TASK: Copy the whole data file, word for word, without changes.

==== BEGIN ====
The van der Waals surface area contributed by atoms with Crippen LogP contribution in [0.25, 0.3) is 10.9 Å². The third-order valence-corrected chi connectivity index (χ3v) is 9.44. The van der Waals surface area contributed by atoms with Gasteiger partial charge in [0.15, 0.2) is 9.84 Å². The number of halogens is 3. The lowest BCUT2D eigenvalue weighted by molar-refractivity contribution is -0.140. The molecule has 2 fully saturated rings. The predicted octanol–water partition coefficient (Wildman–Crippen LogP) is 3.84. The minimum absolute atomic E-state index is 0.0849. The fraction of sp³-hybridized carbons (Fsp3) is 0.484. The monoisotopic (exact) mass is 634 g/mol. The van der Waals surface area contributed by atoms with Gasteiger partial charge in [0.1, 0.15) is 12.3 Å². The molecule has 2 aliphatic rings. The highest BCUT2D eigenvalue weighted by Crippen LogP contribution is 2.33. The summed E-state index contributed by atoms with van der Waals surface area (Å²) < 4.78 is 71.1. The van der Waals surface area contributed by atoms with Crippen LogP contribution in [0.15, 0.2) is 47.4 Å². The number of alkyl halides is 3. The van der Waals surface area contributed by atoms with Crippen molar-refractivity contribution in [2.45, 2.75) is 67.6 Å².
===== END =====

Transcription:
The van der Waals surface area contributed by atoms with Crippen LogP contribution in [0.25, 0.3) is 10.9 Å². The third-order valence-corrected chi connectivity index (χ3v) is 9.44. The van der Waals surface area contributed by atoms with Gasteiger partial charge in [0.15, 0.2) is 9.84 Å². The number of halogens is 3. The lowest BCUT2D eigenvalue weighted by molar-refractivity contribution is -0.140. The molecule has 2 fully saturated rings. The predicted octanol–water partition coefficient (Wildman–Crippen LogP) is 3.84. The minimum absolute atomic E-state index is 0.0849. The fraction of sp³-hybridized carbons (Fsp3) is 0.484. The monoisotopic (exact) mass is 634 g/mol. The van der Waals surface area contributed by atoms with Gasteiger partial charge in [0.1, 0.15) is 12.3 Å². The molecule has 2 aliphatic rings. The highest BCUT2D eigenvalue weighted by Crippen LogP contribution is 2.33. The summed E-state index contributed by atoms with van der Waals surface area (Å²) < 4.78 is 71.1. The van der Waals surface area contributed by atoms with Crippen LogP contribution in [0.15, 0.2) is 47.4 Å². The number of alkyl halides is 3. The van der Waals surface area contributed by atoms with Crippen molar-refractivity contribution in [2.45, 2.75) is 67.6 Å².